The pope was speaking at a ceremony in the Vatican’s frescoed Sala Regia to award him the Charlemagne Prize, conferred annually by the German city of Aachen to those who have contributed most to the ideals of post-war Europe.
Francis made his pointed comments in the presence of top EU leaders, including German Chancellor Angela Merkel, European Central Bank chief Mario Draghi and the presidents of the European Parliament, Commission and Council.
“What has happened to you, the Europe of humanism, the champion of human rights, democracy and freedom? What has happened to you, Europe, the home of poets, philosophers, artists, musicians, and men and women of letters?” he asked.
“What has happened to you, Europe, the mother of peoples and nations, the mother of great men and women who upheld, and even sacrificed their lives for, the dignity of their brothers and sisters?”
His comments pointed to a malaise at the heart of the European Union, which has wrestled with a long, divisive debt crisis and is struggling to absorb a vast influx of migrants and refugees, many fleeing conflicts such as Syria’s civil war.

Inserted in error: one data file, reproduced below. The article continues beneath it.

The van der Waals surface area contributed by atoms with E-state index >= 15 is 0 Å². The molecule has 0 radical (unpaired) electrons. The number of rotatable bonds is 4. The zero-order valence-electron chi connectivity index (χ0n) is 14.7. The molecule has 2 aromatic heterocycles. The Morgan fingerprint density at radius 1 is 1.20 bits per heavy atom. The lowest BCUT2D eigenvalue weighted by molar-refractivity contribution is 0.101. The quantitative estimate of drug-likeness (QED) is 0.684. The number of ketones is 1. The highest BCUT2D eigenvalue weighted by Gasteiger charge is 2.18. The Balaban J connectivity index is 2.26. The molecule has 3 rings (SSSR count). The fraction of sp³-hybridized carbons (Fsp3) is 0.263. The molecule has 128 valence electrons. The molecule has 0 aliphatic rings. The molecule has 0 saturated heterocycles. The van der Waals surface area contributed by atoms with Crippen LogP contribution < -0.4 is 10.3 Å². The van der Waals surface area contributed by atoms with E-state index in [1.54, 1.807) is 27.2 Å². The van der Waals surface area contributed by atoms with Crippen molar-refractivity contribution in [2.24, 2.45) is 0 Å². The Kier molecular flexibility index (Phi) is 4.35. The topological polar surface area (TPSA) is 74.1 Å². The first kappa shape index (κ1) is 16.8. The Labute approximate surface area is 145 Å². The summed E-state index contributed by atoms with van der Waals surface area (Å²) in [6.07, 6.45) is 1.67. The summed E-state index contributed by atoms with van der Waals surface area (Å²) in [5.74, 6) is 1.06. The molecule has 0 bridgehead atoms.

Francis called Europe “weary, yet still rich in energies and possibilities” and said it was “increasingly entrenched, rather than open to initiating new social processes capable of engaging all individuals and groups in the search for new and productive solutions to current problems.”
The Argentine, the first non-European pope in 1,300 years, said desire for European unity “seems to be fading” and that “those who consider putting up fences” were betraying the dream of the founders of a modern Europe.
“I dream of a Europe that cares for children, that offers fraternal help to the poor and those newcomers seeking acceptance because they have lost everything and need shelter … I dream of a Europe where being a migrant is not a crime,” he said.
Addressing the pope, European Parliament President Martin Schulz said the migrant crisis represented “a defining challenge for Europe.”
European Commission President Jean-Claude Juncker noted that the pope, who has made numerous appeals for better treatment of refugees, returned from the Greek island of Lesbos last month with 12 Syrians.
“When you take in 12 refugees — in proportion to the population of the Vatican, that is more than any EU member state — you fill our hearts with new courage,” Juncker said.